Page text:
To win in business, you must be progressive. You must try new things and not rely only on the same precautions and defensive measures of days past. At a recent event, the speaker asked us to look around the room and focus on everything blue. We were then asked to close our eyes and one by one recite anything in the room that was yellow. Most could not. Proving that we see only what we want or are told to see…proving how much we limit ourselves.
From what I read lately, everyone sees blue. Despite the fact that the riches of real opportunity, the “not-being-caught-with-your-pants-down” scenario, the tapping into your respective brilliance clearly lay in the rainbow of alternative/progressive thinking. In real estate, right now, when times are good, you need to look outside of the blue.
What’s outside the blue?
Paper: So innocent at $3.89 a ream at Staples. But paper is the linchpin in a cost structure that includes copy and fax machines, printers, ink, toner, files, folders, file cabinets, storage space, stamps, overnight packages, couriers and the time to process it. Look at your books. How much of your bottom line is being wasted by this archaic office supply and its cohorts. Remove paper and you remove the cost that never stops costing you.
Time: A typical 40-hour transaction on a $500,000 home yields an agent $212 an hour after typical splits and broker fees. Agent A lists a home in Greenfield, Calif., and drives 65 miles back to the Carmel office instead of farming the rest of Greenfield. Why? To spend hours manually processing paperwork. Creating folders. Making copies. Faxing docs. Remove paper and increase your hourly wage. Skim 10 hours off the transaction and realize huge savings across the board.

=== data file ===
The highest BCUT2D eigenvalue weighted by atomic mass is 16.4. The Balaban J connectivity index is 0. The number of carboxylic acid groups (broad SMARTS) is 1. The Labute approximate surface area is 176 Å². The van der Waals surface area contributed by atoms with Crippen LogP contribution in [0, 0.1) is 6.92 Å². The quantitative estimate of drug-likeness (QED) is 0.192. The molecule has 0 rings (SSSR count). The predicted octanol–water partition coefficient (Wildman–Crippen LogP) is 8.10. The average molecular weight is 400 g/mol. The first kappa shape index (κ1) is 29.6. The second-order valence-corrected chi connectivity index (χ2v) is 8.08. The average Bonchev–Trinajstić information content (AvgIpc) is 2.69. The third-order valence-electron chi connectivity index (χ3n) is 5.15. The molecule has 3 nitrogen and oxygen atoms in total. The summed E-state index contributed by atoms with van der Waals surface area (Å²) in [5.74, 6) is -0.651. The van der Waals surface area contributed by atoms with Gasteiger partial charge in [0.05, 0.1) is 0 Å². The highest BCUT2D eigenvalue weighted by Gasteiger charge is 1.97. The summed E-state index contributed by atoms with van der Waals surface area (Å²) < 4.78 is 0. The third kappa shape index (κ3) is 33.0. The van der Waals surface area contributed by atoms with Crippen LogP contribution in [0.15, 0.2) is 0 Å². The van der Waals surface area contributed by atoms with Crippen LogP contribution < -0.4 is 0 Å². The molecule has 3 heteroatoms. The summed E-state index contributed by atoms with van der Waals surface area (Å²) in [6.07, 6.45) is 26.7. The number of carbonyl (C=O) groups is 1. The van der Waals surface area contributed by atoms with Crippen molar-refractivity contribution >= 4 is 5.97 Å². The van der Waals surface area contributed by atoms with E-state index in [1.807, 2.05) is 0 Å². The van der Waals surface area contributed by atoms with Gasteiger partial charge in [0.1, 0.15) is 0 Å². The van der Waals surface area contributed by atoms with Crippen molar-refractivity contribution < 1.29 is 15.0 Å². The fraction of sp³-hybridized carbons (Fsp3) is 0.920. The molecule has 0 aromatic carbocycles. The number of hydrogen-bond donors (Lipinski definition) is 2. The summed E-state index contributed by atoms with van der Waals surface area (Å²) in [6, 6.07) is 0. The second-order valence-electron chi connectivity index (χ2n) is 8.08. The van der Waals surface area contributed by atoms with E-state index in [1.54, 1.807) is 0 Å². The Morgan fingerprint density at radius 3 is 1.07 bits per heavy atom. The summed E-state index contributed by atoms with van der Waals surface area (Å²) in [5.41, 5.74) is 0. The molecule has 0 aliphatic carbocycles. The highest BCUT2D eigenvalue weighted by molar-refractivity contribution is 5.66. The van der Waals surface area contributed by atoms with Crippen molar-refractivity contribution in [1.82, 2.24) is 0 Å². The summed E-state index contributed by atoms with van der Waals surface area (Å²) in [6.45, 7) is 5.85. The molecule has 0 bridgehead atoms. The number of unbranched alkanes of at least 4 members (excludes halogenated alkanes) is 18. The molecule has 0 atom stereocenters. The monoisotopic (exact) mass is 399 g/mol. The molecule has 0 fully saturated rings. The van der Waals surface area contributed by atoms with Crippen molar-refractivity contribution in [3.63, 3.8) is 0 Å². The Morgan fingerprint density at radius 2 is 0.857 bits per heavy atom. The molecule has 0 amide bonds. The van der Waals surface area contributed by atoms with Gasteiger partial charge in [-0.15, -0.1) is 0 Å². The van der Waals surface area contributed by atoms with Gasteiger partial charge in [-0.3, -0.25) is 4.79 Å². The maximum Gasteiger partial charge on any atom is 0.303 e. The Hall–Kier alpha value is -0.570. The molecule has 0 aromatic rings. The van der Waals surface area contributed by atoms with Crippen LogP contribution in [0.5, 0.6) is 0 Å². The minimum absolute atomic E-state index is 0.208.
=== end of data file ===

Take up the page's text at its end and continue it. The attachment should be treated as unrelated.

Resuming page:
Square Footage: Here’s a chunk of fat sitting on the rear end of the brokerage model. A typical 5,000-square-foot facility offering 100 square feet per agent houses 40 agents. At $2.50 per square foot, brokers spend $250 per month per agent. Multiply that by 40 agents, by 12 months per year. That’s over $100,000. How many offices do you have? Can anyone say liposuction?
Look around your facility. How often are all those desks empty? Eighty percent of the time? Ninety percent? Couldn’t one desk be used by four agents? Yes it can. Pencil that out.
Retail Locations: Why are brokerages today located on Main Street paying top retail dollar? Numbers show that the majority of consumers are shopping online for homes, not in strip malls. What compelling reasons exist to support these locations? Walk-in traffic? What walk-in traffic? People don’t walk Main Street America anymore. They drive through it. Or at best run through it performing as many errands as their 30-minute parking meter allows. Unless you start retailing items like company branded mops, buckets, paint materials, floor cleaners, cameras or espresso, what’s the point?